You’d be surprised at the lessons you can learn from a whale. Dr. Joy Reidenberg, professor of anatomy and functional morphology at Mt. Sinai, has made it her career to expose these lessons. Joy looks to nature for inspiration to solve human problems. Today we look to Joy for a new approach to a common business concern – adapting to change. Just as whales and other organisms have adapted to dramatic change in the natural environment, companies need to adapt to ever-changing business climate. What can we learn from the processes of change in nature that we can apply to our organizations? To answer this question, Joy discusses the evolution of whales and how nature can teach us some unique lessons. We also talked to David Aaker, Prophet’s Vice Chairman and the author of the best-selling book Brand Relevance: Making Competitors Irrelevant, for a valuable business perspective. [Music brought to you by: Greenland]
From Prophet’s curator and provocateur team, Interested and Interesting is a monthly exploration of the business of brand, marketing, innovation, digital, design, and analytics. Hosts Geof and Josh introduce listeners to inspiring stories that engage and illustrate business principles in an abstract, provocative way. Our goal – to inspire listeners and liberate ideas to help drive business growth.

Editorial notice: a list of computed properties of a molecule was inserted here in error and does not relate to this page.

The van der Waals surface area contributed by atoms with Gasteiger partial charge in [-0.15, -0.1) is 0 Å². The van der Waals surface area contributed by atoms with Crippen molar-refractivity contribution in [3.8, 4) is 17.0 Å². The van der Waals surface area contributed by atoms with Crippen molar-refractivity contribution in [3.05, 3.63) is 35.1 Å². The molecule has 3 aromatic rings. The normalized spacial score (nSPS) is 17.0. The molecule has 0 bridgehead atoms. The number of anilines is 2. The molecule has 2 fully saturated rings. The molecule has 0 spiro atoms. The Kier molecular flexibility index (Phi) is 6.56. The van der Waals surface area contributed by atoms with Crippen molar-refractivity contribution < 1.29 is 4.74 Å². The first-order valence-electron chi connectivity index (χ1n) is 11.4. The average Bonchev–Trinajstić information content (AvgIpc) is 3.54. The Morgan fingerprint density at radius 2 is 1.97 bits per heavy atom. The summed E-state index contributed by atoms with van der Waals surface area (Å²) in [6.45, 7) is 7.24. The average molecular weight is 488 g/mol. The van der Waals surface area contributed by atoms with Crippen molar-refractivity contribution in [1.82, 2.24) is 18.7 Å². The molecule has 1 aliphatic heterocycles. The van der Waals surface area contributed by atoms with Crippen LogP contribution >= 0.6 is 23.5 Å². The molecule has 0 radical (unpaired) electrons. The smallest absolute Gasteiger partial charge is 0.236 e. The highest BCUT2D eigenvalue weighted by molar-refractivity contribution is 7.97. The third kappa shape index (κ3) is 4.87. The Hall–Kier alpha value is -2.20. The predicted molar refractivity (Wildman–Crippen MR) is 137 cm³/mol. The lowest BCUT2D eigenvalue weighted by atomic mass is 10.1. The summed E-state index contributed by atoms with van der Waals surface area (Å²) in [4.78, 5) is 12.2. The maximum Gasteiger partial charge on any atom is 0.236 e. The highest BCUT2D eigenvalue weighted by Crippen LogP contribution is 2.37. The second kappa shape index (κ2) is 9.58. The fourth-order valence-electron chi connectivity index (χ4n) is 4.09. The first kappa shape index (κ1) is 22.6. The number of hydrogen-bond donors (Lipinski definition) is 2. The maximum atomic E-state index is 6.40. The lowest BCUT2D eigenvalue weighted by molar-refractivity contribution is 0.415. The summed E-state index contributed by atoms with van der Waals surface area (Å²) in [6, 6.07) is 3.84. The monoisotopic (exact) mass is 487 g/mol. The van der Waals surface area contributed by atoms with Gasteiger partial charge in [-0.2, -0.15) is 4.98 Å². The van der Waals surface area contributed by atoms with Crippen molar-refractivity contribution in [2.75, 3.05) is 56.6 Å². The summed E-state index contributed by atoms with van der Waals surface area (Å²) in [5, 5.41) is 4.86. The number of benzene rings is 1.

A key ingredient to success is to have a clear, realizable, impactful business strategy. But what is a business strategy? I developed my view for part of my book, Strategic Market Management (updated edition coming soon), and I deduced that four dimensions define it. The first concerns where you should compete, and the remaining three concern how you should compete.
The first dimension concerns the product-market investment strategy, the scope of the business and the dynamics and resource priorities within that scope. Which products should be offered, and which segments should be targeted? Which should get aggressive investment to enter or grow, which should get minimal investment, and which should be milked, exited or avoided? Where should growth come from? Options include bringing existing products to new markets (market expansion), bringing new products to existing markets (product expansion), or entering new product markets (diversification).